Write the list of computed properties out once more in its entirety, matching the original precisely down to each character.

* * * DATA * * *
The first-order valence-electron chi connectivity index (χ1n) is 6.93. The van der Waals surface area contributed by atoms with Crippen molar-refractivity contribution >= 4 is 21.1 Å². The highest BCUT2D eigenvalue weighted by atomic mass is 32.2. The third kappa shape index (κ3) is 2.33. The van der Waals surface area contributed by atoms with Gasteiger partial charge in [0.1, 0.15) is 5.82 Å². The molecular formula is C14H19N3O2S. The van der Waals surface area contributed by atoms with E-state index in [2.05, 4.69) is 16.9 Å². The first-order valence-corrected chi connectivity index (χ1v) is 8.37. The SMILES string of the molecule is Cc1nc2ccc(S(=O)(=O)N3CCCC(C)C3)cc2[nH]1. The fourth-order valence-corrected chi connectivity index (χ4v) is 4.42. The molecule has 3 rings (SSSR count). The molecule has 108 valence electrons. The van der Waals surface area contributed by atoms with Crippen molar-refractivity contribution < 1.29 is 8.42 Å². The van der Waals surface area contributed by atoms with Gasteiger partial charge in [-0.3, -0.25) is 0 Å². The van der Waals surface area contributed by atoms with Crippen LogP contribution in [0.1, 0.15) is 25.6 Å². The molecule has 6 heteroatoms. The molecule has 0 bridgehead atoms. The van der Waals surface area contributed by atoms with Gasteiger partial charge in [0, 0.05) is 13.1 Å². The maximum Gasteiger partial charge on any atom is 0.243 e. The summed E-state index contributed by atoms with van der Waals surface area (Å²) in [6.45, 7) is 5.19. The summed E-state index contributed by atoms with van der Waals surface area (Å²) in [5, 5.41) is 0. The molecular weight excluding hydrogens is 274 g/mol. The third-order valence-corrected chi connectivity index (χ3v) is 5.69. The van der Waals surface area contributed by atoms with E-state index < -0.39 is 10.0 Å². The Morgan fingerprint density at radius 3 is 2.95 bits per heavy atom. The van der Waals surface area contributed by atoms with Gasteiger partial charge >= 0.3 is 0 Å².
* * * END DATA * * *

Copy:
The first-order valence-electron chi connectivity index (χ1n) is 6.93. The van der Waals surface area contributed by atoms with Crippen molar-refractivity contribution >= 4 is 21.1 Å². The highest BCUT2D eigenvalue weighted by atomic mass is 32.2. The third kappa shape index (κ3) is 2.33. The van der Waals surface area contributed by atoms with Gasteiger partial charge in [0.1, 0.15) is 5.82 Å². The molecular formula is C14H19N3O2S. The van der Waals surface area contributed by atoms with E-state index in [2.05, 4.69) is 16.9 Å². The first-order valence-corrected chi connectivity index (χ1v) is 8.37. The SMILES string of the molecule is Cc1nc2ccc(S(=O)(=O)N3CCCC(C)C3)cc2[nH]1. The fourth-order valence-corrected chi connectivity index (χ4v) is 4.42. The molecule has 3 rings (SSSR count). The molecule has 108 valence electrons. The van der Waals surface area contributed by atoms with Crippen molar-refractivity contribution < 1.29 is 8.42 Å². The van der Waals surface area contributed by atoms with Gasteiger partial charge in [-0.3, -0.25) is 0 Å². The van der Waals surface area contributed by atoms with Crippen LogP contribution in [0.1, 0.15) is 25.6 Å². The molecule has 6 heteroatoms. The molecule has 0 bridgehead atoms. The van der Waals surface area contributed by atoms with Gasteiger partial charge in [0, 0.05) is 13.1 Å². The maximum Gasteiger partial charge on any atom is 0.243 e. The summed E-state index contributed by atoms with van der Waals surface area (Å²) in [6.45, 7) is 5.19. The summed E-state index contributed by atoms with van der Waals surface area (Å²) in [5, 5.41) is 0. The molecular weight excluding hydrogens is 274 g/mol. The third-order valence-corrected chi connectivity index (χ3v) is 5.69. The van der Waals surface area contributed by atoms with E-state index < -0.39 is 10.0 Å². The Morgan fingerprint density at radius 3 is 2.95 bits per heavy atom. The van der Waals surface area contributed by atoms with Gasteiger partial charge >= 0.3 is 0 Å².